TPF Noob!
Aug 2, 2021
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For Outdoor Portrait Photography- want blurry background on some photos and regular and others. What settings?? ALSO, want to use reflector and it's washing out their face and losing detail. PLEASE HELP taking maternity pics for my daughter on 8/8/21
You will want to shoot in Aperture Priority, the A setting. This allow you to control the size of the aperture and let the camera calculate the shutter speed. For a smaller depth of field, use a smaller f/stop setting like f/4 or f/5.6. This translates into a smaller area of acceptable focus and therefore and backgrounds will appear blurred (bokeh). For a larger depth of field, fore and backgrounds are more in focus, use a larger f/stop number like f/11 or f/16. This translates into a larger area of acceptable focus where fore and background are sharper.

I also tend to use the lowest ISO setting I can, for my D700 that is ISO200.

As for the reflector washing out the faces of your subjects, that could just be overexposure due to incorrect settings or it may indicate you need to change your exposure metering. I tend to use center-weighted metering. Your camera may be on spot metering which might explain the overexposure. Then there is Matrix metering. Here is a brief article on metering modes,
Here is one of my favorite shots I took of my son. He was 14 at the time.

File Info 1
Device: Nikon D700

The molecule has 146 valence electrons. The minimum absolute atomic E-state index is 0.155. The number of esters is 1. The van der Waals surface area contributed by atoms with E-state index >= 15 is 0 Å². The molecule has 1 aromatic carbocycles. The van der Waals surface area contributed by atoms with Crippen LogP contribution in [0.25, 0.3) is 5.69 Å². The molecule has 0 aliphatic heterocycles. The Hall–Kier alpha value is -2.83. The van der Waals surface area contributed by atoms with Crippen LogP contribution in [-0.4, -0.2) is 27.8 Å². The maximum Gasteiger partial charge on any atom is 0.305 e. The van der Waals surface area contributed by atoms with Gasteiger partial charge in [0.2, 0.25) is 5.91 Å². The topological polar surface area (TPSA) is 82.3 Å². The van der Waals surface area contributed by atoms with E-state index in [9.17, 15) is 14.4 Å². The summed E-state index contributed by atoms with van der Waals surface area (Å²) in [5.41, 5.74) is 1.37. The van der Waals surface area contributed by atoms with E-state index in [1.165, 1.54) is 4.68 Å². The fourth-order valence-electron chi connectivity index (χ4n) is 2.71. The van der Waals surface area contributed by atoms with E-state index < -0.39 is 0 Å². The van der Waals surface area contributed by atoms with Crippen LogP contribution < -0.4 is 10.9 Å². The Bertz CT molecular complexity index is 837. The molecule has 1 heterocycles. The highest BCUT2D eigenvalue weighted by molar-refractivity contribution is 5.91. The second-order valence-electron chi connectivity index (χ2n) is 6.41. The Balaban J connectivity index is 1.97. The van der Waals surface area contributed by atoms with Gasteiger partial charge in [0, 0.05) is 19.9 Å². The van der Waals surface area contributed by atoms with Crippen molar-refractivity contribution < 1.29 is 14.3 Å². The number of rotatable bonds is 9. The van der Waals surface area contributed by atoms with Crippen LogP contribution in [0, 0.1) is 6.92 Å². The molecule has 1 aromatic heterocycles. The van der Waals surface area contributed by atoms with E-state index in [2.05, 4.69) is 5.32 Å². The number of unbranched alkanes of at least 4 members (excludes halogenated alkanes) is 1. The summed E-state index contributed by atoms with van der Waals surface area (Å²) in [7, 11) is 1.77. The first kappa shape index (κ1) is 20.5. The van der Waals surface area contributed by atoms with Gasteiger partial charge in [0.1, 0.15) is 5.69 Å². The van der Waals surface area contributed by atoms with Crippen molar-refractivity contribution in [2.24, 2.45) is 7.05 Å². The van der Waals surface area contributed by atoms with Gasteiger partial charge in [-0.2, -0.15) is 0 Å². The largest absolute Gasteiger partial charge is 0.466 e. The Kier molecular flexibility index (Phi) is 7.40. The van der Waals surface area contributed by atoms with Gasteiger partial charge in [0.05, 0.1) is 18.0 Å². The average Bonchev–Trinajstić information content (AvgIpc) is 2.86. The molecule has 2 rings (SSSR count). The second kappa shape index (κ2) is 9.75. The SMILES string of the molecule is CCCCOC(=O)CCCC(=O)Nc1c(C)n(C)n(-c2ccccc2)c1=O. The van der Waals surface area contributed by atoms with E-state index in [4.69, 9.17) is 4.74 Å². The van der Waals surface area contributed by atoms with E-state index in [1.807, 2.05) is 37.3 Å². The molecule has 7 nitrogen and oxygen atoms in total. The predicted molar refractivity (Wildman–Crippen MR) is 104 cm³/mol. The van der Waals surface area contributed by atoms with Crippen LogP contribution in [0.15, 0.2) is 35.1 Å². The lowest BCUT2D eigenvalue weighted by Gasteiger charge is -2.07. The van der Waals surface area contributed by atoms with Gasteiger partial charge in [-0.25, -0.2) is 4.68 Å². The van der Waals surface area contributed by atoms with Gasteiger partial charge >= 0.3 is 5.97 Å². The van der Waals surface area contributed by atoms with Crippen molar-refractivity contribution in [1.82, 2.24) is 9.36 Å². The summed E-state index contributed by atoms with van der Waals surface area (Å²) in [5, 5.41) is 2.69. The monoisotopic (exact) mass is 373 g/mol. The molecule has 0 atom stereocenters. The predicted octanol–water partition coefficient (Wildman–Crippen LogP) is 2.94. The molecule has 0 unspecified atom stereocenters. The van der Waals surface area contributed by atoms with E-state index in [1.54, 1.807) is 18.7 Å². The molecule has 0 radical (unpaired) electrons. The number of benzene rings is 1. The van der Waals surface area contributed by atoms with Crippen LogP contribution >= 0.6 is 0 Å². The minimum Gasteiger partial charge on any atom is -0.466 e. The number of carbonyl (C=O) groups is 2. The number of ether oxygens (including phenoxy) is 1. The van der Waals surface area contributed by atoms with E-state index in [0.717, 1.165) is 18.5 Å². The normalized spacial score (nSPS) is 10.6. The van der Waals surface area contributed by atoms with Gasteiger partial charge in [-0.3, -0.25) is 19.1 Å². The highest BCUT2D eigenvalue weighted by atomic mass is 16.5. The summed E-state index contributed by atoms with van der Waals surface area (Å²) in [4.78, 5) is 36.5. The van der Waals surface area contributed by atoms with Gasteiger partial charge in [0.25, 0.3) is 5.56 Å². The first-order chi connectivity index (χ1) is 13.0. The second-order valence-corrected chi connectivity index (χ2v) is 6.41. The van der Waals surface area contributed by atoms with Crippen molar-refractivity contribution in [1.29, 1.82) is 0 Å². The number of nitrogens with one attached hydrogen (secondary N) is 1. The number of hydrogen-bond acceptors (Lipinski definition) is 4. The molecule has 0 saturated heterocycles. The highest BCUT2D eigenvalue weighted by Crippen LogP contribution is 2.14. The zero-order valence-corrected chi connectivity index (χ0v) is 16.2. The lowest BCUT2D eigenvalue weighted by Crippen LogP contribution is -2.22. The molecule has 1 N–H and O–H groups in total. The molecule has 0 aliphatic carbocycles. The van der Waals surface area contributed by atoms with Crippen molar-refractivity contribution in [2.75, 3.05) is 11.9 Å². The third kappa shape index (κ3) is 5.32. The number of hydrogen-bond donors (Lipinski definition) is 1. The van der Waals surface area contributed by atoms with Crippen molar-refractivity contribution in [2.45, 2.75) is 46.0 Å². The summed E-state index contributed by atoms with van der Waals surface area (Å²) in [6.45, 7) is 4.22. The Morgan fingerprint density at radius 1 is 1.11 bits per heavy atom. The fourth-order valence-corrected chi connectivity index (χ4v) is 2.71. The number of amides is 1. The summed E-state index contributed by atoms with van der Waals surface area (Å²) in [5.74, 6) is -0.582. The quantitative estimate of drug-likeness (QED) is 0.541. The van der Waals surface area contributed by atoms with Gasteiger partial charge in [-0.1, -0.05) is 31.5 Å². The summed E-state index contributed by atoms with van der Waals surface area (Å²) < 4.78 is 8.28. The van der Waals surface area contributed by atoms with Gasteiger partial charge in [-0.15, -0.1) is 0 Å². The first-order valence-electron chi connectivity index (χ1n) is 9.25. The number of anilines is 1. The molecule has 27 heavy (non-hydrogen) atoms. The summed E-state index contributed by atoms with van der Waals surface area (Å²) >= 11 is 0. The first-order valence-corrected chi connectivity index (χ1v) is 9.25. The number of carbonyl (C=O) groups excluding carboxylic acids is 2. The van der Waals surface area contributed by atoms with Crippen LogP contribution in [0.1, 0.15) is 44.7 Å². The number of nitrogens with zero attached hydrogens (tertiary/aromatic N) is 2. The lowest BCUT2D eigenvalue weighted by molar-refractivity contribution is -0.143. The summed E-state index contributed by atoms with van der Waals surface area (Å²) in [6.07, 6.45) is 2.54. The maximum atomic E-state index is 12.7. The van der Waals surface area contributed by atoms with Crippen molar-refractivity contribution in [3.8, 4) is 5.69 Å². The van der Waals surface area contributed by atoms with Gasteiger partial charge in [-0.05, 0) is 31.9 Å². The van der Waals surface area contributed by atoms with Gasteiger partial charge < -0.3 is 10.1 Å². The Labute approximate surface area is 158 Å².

Lens: 50mm f/1.4D
Focal Length: 50mm
Focus Mode: AF-S
AF-Area Mode: Single

Aperture: f/8
Shutter Speed: 1/500s
Exposure Mode: Manual
Exposure Comp.: 0EV
Exposure Tuning:
Metering: Spot
ISO Sensitivity: ISO 200

you have to first seriously start to learn a basics about how to use your camera and basic theory about the triangle Aperture - Shutter Speed - ISO + theirs "fifth element" (4th actually) which is Focal length

but basically, if you want to have blurred background you should shoot with longer focal lengths (but you have prime lens, you will be always shooting with 50mm on DX which is equivalent of 75mm on FX with your camera) and you should have your focus point close and you should use a big aperture (small number - just open your glass, use 1.8 - 2.8)

for everything on the photo sharp and in the focus, select smaller apertures (higher number, eg use 5.6 and above, sweetspot on your lens will probably be 8 or 9 which should suffice to most of the picture in focus) and focus on where you shoot or something like at 1/3 distance to your main object

to not have washed away the details in face (with light) you have to expose on the face .... this is the common problem when shooting outside and your dynamic range cannot fit everything .. it will be washing out skies and faces so you have to underexpose or use a bracketing (that's whole other story)

I suggest to quickly get familiar with basics so you have the idea what settings you want and shoot in A mode .. for to underexpose you can use +/- exposure correction button and dial which is on every (Nikon) camera .. I prefer this rather than using a manual mode - in past I was obsessed with using Manual mode but later I've switched to using in 99.8% A mode always with manual ISO and using a lot that +/- exposure correction tool
The Nikon D3200 will not self-adjust with AF type focal points like the AF NIKKOR 50mm f/1.8D focal point. In the event that you might want to use self-adjust with your D3200, search for AF-S and AF-I type focal points.

What he's trying to say by "self-adjust" is that the D3200 with not auto-focus with an AF or AF-D lens, it must be AF-S or newer, with the motor built into the lens. I think "focal point" means "lens" in his post, too. I'm thinking English is the his primary language.

Not sure about relevance, either, because I see nothing in the OP that mentioned either a D3200 or and AF-D lens...

Also, OP hasn't been back since the day after that one-and-only post.

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